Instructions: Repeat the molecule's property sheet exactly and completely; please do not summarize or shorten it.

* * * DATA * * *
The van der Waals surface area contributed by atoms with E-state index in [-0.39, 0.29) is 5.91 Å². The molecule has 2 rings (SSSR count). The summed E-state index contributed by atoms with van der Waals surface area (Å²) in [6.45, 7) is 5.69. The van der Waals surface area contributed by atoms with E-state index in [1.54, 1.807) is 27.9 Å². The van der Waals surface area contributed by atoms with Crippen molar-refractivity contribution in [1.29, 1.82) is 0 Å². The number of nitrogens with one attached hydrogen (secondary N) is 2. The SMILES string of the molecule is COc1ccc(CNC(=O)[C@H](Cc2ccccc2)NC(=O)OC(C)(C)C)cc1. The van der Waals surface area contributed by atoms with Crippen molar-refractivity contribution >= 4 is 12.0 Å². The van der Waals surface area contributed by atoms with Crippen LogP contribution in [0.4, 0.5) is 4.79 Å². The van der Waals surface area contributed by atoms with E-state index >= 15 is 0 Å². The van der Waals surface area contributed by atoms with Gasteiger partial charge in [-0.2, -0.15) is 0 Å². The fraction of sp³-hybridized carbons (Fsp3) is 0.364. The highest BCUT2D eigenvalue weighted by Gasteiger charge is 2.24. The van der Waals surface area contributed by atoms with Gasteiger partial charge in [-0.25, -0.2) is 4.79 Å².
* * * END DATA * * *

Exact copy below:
The van der Waals surface area contributed by atoms with E-state index in [-0.39, 0.29) is 5.91 Å². The molecule has 2 rings (SSSR count). The summed E-state index contributed by atoms with van der Waals surface area (Å²) in [6.45, 7) is 5.69. The van der Waals surface area contributed by atoms with E-state index in [1.54, 1.807) is 27.9 Å². The van der Waals surface area contributed by atoms with Crippen molar-refractivity contribution in [1.29, 1.82) is 0 Å². The number of nitrogens with one attached hydrogen (secondary N) is 2. The SMILES string of the molecule is COc1ccc(CNC(=O)[C@H](Cc2ccccc2)NC(=O)OC(C)(C)C)cc1. The van der Waals surface area contributed by atoms with Crippen molar-refractivity contribution >= 4 is 12.0 Å². The van der Waals surface area contributed by atoms with Crippen LogP contribution in [0.4, 0.5) is 4.79 Å². The van der Waals surface area contributed by atoms with E-state index >= 15 is 0 Å². The van der Waals surface area contributed by atoms with Gasteiger partial charge in [-0.2, -0.15) is 0 Å². The fraction of sp³-hybridized carbons (Fsp3) is 0.364. The highest BCUT2D eigenvalue weighted by Gasteiger charge is 2.24. The van der Waals surface area contributed by atoms with Gasteiger partial charge in [-0.25, -0.2) is 4.79 Å².